In the case of enzymes, we can also evaluate the advantages of gene or protein fusion from the perspective of the chemical reactions they catalyze. In prokaryotes, after translation, whether the gene products interact physically or not, they are all produced in relative proximity. In eukaryotes, protein fusion to yield polyproteins able to catalyze successive steps of a metabolic pathway provides a great advantage compared to producing independent polypeptides. Note that the partition of the cellular volume into organelles also enhances metabolic efficiency and that, perhaps, the existence of organelles is linked to improving metabolic processes rather than to relieving the protein diffusion problem evoked above. This is reminiscent of the notion of metabolic channeling, used to describe the restricted flow of substrates and products in multienzyme systems (substrates and/or products are passed from one active center to another). It has been argued that free diffusion is sufficiently rapid to obviate the need for channeling [7]. Again, this is easily applicable to prokaryotes. In eukaryotes, however, large cytosolic volumes may result in a greater need for channeling.

It is safe to assume that most Rosetta proteins conserved across eukaryotes and prokaryotes are responsible for the 'core' metabolism (intermediary and basic information transfer, as defined in [8]). Consistent with this, the comparison of Drosophila with other organisms [9] shows that, in almost all cases where functional annotation is known, the Rosetta components are involved in the core metabolism. Exploitation of these results might aid understanding of how simple organisms work. Even this would be a big achievement, which would in turn help us to understand more complex eukaryotic systems. From the perspective outlined here, eukaryotic Rosetta proteins are likely better to reflect protein-protein interactions (producing fewer false positives) than those found outside Eukarya (many of which are also relevant). On the other hand, Rosetta proteins specific to eukaryotes might reflect the modular nature and the combinatorial design of many eukaryotic components (complex transcription factors, signal transduction molecules and molecular adaptors). It is conceivable that nature could have evolved a huge combinatorial panoply of enzymes with a limited set of interacting generic domains (cofactor-binding and catalytic domains), but in fact selection has favored a 'copy-and-paste' strategy, allowing the multiplication of domains that appear today as fusion products [10]. The results of this copy-and-paste process can be grouped into two main classes: a primordial scenario leading from several domains constituting several peptides to several domains combined into one polypeptide, and a sophisticated scenario leading from several genes encoding several polypeptides to one gene for one polyprotein. The evolutionary path followed from one state to the other is, however, largely unknown.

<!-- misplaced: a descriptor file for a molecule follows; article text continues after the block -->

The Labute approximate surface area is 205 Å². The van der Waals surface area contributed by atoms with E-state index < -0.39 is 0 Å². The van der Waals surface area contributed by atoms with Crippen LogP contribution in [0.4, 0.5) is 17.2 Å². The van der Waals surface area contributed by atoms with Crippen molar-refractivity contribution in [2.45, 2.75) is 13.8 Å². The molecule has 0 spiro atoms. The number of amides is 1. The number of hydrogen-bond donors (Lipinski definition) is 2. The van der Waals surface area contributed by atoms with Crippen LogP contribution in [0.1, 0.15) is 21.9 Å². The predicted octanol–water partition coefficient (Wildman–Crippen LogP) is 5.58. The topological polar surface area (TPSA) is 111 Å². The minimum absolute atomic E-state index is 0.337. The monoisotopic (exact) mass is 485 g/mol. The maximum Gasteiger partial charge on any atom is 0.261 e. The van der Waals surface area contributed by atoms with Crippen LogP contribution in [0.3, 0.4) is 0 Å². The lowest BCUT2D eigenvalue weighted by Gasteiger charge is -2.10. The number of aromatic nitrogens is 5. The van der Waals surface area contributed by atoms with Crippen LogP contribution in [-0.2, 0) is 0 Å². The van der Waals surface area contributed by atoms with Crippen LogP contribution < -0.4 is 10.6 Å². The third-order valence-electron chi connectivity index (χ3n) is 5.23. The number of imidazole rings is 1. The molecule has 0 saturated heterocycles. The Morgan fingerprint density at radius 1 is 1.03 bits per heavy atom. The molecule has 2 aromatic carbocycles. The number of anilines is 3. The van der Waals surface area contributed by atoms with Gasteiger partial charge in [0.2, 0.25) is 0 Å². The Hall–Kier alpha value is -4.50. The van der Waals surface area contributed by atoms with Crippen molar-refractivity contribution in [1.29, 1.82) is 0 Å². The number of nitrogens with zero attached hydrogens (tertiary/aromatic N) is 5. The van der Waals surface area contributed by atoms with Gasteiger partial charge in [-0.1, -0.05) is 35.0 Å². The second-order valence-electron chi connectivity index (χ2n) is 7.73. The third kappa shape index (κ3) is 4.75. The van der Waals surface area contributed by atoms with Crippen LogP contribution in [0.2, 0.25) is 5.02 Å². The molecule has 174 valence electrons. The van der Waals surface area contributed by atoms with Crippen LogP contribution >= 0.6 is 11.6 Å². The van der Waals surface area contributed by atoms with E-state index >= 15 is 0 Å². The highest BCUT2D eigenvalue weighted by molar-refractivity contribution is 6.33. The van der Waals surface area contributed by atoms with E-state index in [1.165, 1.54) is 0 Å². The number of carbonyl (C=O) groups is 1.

Acknowledgements

I thank Sandrine Caburet for helpful discussions.